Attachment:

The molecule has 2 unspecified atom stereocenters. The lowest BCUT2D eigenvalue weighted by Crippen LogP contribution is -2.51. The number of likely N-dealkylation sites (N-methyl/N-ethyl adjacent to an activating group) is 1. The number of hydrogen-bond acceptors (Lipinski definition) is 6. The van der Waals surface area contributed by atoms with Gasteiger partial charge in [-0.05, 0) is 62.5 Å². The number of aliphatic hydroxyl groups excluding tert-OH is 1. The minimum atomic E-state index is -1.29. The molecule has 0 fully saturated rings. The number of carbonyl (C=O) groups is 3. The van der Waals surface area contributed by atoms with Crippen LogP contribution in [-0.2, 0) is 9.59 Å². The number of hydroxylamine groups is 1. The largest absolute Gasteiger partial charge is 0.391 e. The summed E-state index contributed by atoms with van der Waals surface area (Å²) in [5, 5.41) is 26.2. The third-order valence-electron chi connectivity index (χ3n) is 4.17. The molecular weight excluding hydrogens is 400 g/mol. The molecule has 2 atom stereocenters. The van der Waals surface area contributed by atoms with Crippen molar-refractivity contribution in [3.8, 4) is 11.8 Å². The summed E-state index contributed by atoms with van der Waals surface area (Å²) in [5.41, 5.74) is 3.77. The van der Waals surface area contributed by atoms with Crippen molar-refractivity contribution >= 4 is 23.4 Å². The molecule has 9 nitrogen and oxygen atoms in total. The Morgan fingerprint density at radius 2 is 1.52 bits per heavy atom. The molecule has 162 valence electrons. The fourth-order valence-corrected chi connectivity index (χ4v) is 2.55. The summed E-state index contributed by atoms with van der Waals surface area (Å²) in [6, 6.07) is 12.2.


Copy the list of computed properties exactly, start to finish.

The molecule has 2 unspecified atom stereocenters. The lowest BCUT2D eigenvalue weighted by Crippen LogP contribution is -2.51. The number of likely N-dealkylation sites (N-methyl/N-ethyl adjacent to an activating group) is 1. The number of hydrogen-bond acceptors (Lipinski definition) is 6. The van der Waals surface area contributed by atoms with Gasteiger partial charge in [-0.05, 0) is 62.5 Å². The number of aliphatic hydroxyl groups excluding tert-OH is 1. The minimum atomic E-state index is -1.29. The molecule has 0 fully saturated rings. The number of carbonyl (C=O) groups is 3. The van der Waals surface area contributed by atoms with Crippen LogP contribution in [-0.2, 0) is 9.59 Å². The number of hydroxylamine groups is 1. The largest absolute Gasteiger partial charge is 0.391 e. The summed E-state index contributed by atoms with van der Waals surface area (Å²) in [5, 5.41) is 26.2. The third-order valence-electron chi connectivity index (χ3n) is 4.17. The molecular weight excluding hydrogens is 400 g/mol. The molecule has 2 atom stereocenters. The van der Waals surface area contributed by atoms with Crippen molar-refractivity contribution in [3.8, 4) is 11.8 Å². The summed E-state index contributed by atoms with van der Waals surface area (Å²) in [5.41, 5.74) is 3.77. The van der Waals surface area contributed by atoms with Crippen molar-refractivity contribution >= 4 is 23.4 Å². The molecule has 9 nitrogen and oxygen atoms in total. The Morgan fingerprint density at radius 2 is 1.52 bits per heavy atom. The molecule has 162 valence electrons. The fourth-order valence-corrected chi connectivity index (χ4v) is 2.55. The summed E-state index contributed by atoms with van der Waals surface area (Å²) in [6, 6.07) is 12.2.